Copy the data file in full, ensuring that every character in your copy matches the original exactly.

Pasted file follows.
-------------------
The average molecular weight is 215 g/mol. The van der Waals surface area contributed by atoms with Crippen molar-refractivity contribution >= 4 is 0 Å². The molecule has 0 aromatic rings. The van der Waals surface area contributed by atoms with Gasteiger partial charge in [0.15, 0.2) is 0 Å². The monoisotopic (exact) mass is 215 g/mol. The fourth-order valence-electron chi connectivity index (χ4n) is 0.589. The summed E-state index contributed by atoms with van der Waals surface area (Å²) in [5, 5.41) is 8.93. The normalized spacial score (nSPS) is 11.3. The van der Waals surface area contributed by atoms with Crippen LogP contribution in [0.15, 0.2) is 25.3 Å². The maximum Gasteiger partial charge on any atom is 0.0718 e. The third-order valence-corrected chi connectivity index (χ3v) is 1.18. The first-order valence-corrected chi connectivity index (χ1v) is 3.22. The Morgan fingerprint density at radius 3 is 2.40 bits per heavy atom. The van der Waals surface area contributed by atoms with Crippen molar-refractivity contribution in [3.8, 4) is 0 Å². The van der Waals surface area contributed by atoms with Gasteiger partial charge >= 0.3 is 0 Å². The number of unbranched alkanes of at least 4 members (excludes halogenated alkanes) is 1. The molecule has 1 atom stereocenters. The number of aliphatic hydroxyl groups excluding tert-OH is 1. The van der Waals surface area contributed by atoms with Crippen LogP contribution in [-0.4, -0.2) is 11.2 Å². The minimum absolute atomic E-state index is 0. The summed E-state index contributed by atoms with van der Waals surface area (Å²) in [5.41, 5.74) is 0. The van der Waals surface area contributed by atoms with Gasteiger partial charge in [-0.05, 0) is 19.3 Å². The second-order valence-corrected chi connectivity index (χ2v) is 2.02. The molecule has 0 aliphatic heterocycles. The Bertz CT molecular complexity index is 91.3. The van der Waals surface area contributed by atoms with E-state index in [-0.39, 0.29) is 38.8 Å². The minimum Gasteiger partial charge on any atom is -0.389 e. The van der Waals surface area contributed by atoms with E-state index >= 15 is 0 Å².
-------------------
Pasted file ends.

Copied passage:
The average molecular weight is 215 g/mol. The van der Waals surface area contributed by atoms with Crippen molar-refractivity contribution >= 4 is 0 Å². The molecule has 0 aromatic rings. The van der Waals surface area contributed by atoms with Gasteiger partial charge in [0.15, 0.2) is 0 Å². The monoisotopic (exact) mass is 215 g/mol. The fourth-order valence-electron chi connectivity index (χ4n) is 0.589. The summed E-state index contributed by atoms with van der Waals surface area (Å²) in [5, 5.41) is 8.93. The normalized spacial score (nSPS) is 11.3. The van der Waals surface area contributed by atoms with Crippen LogP contribution in [0.15, 0.2) is 25.3 Å². The maximum Gasteiger partial charge on any atom is 0.0718 e. The third-order valence-corrected chi connectivity index (χ3v) is 1.18. The first-order valence-corrected chi connectivity index (χ1v) is 3.22. The Morgan fingerprint density at radius 3 is 2.40 bits per heavy atom. The van der Waals surface area contributed by atoms with Crippen molar-refractivity contribution in [3.8, 4) is 0 Å². The van der Waals surface area contributed by atoms with Gasteiger partial charge >= 0.3 is 0 Å². The number of unbranched alkanes of at least 4 members (excludes halogenated alkanes) is 1. The molecule has 1 atom stereocenters. The number of aliphatic hydroxyl groups excluding tert-OH is 1. The van der Waals surface area contributed by atoms with Crippen LogP contribution in [-0.4, -0.2) is 11.2 Å². The minimum absolute atomic E-state index is 0. The summed E-state index contributed by atoms with van der Waals surface area (Å²) in [5.41, 5.74) is 0. The van der Waals surface area contributed by atoms with Gasteiger partial charge in [-0.05, 0) is 19.3 Å². The second-order valence-corrected chi connectivity index (χ2v) is 2.02. The molecule has 0 aliphatic heterocycles. The Bertz CT molecular complexity index is 91.3. The van der Waals surface area contributed by atoms with E-state index in [-0.39, 0.29) is 38.8 Å². The minimum Gasteiger partial charge on any atom is -0.389 e. The van der Waals surface area contributed by atoms with E-state index >= 15 is 0 Å².